Nonlinear spatial integration in retinal bipolar cells shapes the encoding of artificial and natural stimuli
Neural computation, retina, bipolar cells, spatial integration,natural stimuli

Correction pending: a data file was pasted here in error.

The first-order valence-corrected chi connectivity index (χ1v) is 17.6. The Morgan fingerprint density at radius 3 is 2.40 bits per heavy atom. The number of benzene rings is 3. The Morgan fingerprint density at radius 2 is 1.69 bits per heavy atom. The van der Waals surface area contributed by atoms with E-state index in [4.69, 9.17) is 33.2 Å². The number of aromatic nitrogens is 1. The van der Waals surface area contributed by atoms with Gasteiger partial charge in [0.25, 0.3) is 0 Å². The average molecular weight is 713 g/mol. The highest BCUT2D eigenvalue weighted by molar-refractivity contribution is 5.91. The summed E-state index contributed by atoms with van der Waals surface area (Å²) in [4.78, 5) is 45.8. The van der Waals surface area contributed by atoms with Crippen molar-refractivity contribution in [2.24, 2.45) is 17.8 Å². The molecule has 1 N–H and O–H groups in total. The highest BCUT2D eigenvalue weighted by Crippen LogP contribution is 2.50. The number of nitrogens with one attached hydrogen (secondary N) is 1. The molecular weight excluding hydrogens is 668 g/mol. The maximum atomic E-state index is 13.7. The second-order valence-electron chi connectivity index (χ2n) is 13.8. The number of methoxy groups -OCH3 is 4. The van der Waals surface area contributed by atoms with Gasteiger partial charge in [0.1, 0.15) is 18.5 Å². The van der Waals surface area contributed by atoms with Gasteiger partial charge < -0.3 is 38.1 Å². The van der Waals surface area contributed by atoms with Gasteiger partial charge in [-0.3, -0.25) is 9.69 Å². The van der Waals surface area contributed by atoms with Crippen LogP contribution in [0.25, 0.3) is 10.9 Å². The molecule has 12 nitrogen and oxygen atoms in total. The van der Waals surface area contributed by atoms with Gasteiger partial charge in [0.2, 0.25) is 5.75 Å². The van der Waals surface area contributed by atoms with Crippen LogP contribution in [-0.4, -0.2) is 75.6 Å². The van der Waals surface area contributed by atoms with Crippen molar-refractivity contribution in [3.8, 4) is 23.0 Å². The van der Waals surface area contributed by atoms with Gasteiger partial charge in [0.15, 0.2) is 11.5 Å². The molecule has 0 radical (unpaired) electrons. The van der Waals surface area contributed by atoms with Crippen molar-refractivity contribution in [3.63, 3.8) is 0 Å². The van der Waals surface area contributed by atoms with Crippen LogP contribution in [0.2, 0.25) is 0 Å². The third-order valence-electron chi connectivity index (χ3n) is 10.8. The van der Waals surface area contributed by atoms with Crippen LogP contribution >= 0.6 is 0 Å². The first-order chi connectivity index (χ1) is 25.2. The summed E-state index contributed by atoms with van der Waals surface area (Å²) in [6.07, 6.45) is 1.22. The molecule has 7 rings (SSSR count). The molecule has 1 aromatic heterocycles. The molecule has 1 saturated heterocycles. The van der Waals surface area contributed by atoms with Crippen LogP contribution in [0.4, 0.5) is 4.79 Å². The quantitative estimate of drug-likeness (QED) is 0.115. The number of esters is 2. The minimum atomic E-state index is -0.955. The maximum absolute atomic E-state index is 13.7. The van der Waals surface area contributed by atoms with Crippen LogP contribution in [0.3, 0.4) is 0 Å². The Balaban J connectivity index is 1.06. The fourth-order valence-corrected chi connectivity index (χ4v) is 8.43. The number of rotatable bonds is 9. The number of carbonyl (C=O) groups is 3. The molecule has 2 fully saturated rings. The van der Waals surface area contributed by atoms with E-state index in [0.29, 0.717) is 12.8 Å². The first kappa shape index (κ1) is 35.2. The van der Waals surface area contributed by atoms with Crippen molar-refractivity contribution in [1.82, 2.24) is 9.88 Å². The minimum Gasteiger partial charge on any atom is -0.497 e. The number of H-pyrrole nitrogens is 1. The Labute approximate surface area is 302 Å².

Vision begins in the eye, and what the “retina tells the brain” is a major interest in visual neuroscience. To deduce what the retina encodes (“tells”), computational models are essential. The most important models in the retina currently aim to understand the responses of the retinal output neurons – the ganglion cells. Typically, these models make simplifying assumptions about the neurons in the retinal network upstream of ganglion cells. One important assumption is linear spatial integration. In this talk, I first define what it means for a neuron to be spatially linear or nonlinear and how we can experimentally measure these phenomena. Next, I introduce the neurons upstream to retinal ganglion cells, with focus on bipolar cells, which are the connecting elements between the photoreceptors (input to the retinal network) and the ganglion cells (output). This pivotal position makes bipolar cells an interesting target to study the assumption of linear spatial integration, yet due to their location buried in the middle of the retina it is challenging to measure their neural activity. Here, I present bipolar cell data where I ask whether the spatial linearity holds under artificial and natural visual stimuli. Through diverse analyses and computational models, I show that bipolar cells are more complex than previously thought and that they can already act as nonlinear processing elements at the level of their somatic membrane potential. Furthermore, through pharmacology and current measurements, I illustrate that the observed spatial nonlinearity arises at the excitatory inputs to bipolar cells. In the final part of my talk, I address the functional relevance of the nonlinearities in bipolar cells through combined recordings of bipolar and ganglion cells and I show that the nonlinearities in bipolar cells provide high spatial sensitivity to downstream ganglion cells. Overall, I demonstrate that simple linear assumptions do not always apply and more complex models are needed to describe what the retina “tells” the brain.